Incorporate green organically grown dark leafy vegetables such as mustard greens, lettuce, kale, chicory, spinach, and chard that have an abundance of fiber, folate, and carotenoids known as cancer-fighting foods that may help fight cancer cells from developing.

What profile of women is at a higher risk of developing breast cancer?

Hormonal factors, such as more lifetime exposure to estrogen, increase the threat of breast cancer. This occurs from early-onset menses and late menopause or late age for a first pregnancy or not having any children. Generally, higher circulating lifetime estrogen and hormone replacement at menopause are associated with a higher risk. This is, in addition, to an increase in age, increased body fat, high insulin levels, alcohol use, and smoking.

How to lessen your chances of getting breast cancer?

Having children at a younger age, breastfeeding, regular physical activity, and a diet that promotes a normal BMI and low insulin.

How have breast cancer treatments changed in the last 10 years in terms of technology and success results?

There have been a lot of advances in breast cancer therapy over the last decade. Cure rates have never been better. Stage 1 and 2 cases that follow treatment guidelines have a 99 percent five-year survival rate. For women with Stage 3 breast cancer, that number is 86%. For all patients regardless of stage, the five-year survival rate is no greater than 90 percent. There is always room for improvement, but again, survival rates have never been higher than they are today.

Breasts symbolize our basic and fundamental need for motherly love, care, security, and nourishment.

Is there any new technology that can detect cancer cells before they turn into a tumor?

We have new techniques to identify cancerous DNA as it circulates in the blood. This is called Circulating Free DNA also known as a “liquid biopsy”. We use this technique routinely in advanced breast cancer for monitoring and treatment selection. Current research is in using the same technique to monitor earlier stages of MRD (Minimal Residue Disease). Then we may be able to act sooner rather than wait for major events to occur. The technique is also being pioneered in cancer screening in higher-risk patients.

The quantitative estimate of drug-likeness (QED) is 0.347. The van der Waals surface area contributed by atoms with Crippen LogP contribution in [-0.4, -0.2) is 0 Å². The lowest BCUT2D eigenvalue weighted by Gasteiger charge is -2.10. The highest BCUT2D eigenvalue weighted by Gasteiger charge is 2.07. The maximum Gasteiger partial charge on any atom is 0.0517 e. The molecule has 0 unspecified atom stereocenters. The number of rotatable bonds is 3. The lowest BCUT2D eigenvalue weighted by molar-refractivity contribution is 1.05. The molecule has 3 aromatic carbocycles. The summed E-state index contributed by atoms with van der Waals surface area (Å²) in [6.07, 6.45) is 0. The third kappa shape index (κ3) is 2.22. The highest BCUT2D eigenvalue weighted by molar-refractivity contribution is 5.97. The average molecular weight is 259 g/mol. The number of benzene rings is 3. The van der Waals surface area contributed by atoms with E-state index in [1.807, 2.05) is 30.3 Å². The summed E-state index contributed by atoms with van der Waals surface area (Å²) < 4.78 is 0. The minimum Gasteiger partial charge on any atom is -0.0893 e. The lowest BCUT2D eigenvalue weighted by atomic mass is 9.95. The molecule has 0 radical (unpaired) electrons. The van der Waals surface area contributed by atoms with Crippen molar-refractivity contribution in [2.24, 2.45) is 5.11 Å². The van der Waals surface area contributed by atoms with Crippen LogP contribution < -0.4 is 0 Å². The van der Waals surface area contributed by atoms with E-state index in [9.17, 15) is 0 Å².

At what age should a woman start getting herself medically screened?

It varies. From 40-49 based on the country and medical speciality. If there is a strong family history, then it may be as young as 25, but that is best determined in discussion with a breast health expert. 

How often should a woman have her screenings?

Guidelines vary by country, by the organization, and by speciality. The key is to make sure women know their family history. Guidelines are for average-risk women, if there is a family history, they should consult a breast cancer specialist at a young age to determine a personalized screening program.

What is the best medical advice you can give women regarding the health of their breasts?

Focus on the basics: daily exercise, good restorative sleep, eating less food and less often, low sugar intake, cutting back on alcohol, and not smoking. These are foundational and will take them a long way toward keeping good health.

As the old adage goes, prevention is better than cure. And what better way to make it truer than starting early and making it a habit to be proactively healthy, right? 

Dr. Tucker is on Twitter and contactable through [email protected]

Through updated information, routine medical health checks, proper nutrition, and awareness, we can be a step ahead in the management of our well-being. Treatment with a combination of surgery, radiation, and sometimes medication can cure breast cancer in the early stages, according to the American Cancer society.

If you know any woman in your life that you treasure and can’t afford to lose, make the move and encourage her to get screened today. Timely in more ways than one as October is Breast Cancer Awareness month.

Ultimately, prevention is our best protection.